Finally, in the year 2016, the American Bar Association has voted that it is professional misconduct to call women "honey" and "darling" in court, the New York Times reported.
To do so is both condescending and unprofessional, yes, but according to the ABA, it's also discriminatory. The new ethical guidelines ban "comments or actions that single out someone on the basis of race, religion, sex, disability and other factors," the New York Times reported.
"An ethical rule makes us accountable," Drucilla S. Ramey, a former executive director of the San Francisco Bar Association, previously told the New York Times. "Lawyers are officers of the court. We're supposed to set a standard of conduct and that's a privilege."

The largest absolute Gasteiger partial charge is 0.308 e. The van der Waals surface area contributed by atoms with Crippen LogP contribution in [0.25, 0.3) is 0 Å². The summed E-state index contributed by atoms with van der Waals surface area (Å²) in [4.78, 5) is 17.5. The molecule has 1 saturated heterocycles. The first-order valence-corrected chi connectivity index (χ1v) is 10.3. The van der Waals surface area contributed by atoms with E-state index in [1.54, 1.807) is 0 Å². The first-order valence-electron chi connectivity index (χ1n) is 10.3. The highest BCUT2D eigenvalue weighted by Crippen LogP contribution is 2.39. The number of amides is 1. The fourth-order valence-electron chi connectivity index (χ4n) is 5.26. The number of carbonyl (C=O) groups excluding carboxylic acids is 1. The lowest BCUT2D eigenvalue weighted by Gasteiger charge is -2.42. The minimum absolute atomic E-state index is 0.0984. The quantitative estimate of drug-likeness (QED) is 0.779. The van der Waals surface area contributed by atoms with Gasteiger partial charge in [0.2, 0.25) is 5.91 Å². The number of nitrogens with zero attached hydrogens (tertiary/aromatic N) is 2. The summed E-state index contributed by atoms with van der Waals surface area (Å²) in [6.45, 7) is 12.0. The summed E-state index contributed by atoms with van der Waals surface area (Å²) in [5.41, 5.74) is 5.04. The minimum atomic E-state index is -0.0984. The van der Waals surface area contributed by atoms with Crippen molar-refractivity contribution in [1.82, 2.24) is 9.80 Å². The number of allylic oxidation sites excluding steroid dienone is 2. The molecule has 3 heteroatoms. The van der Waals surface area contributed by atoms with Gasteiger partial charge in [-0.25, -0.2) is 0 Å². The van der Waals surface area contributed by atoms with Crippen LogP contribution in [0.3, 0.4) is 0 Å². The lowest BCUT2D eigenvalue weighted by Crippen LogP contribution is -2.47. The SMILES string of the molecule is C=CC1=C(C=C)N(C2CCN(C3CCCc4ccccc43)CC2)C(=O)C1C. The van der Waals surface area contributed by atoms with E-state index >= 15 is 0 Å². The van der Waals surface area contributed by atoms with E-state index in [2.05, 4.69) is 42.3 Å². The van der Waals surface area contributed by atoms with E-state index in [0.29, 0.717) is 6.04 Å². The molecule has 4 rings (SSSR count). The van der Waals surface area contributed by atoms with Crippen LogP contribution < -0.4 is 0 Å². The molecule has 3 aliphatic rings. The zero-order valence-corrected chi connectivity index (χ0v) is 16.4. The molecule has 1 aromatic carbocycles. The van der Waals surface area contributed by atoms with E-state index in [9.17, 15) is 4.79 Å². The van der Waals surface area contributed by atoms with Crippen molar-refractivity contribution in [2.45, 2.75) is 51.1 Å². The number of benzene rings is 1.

Which is to say: Men —
Courts had previously blocked the use of sexist language on a state-by-state basis — this is the first nation-wide proscription upon belittling behavior, which would subject offending attorneys to fines or suspensions, as decided by their state bar association.
But, because certain lawyers predictably kicked up a "free speech" fuss, there are a few caveats: wielders of the word "honey" and similar monikers will only be punished if the lawyer "knows or reasonably should know it is harassment or discrimination," according to the New York Times, and if the use of such language does not qualify as "'legitimate' legal advice or advocacy."
That's likely vague enough to be exploited as a loophole, but the new rules specify scenarios in which calling the prosecution "darling" would be highly inappropriate.
It may seem like a small step — one the ABA shouldn't even have to take, because calling one's colleague "honey" clearly toes the sexual harassment line — but according to the Times, women practicing law face dismissive, gendered language as a matter of course in the courtroom. At least now man lawyers can't plead ignorance when it comes to rude behavior.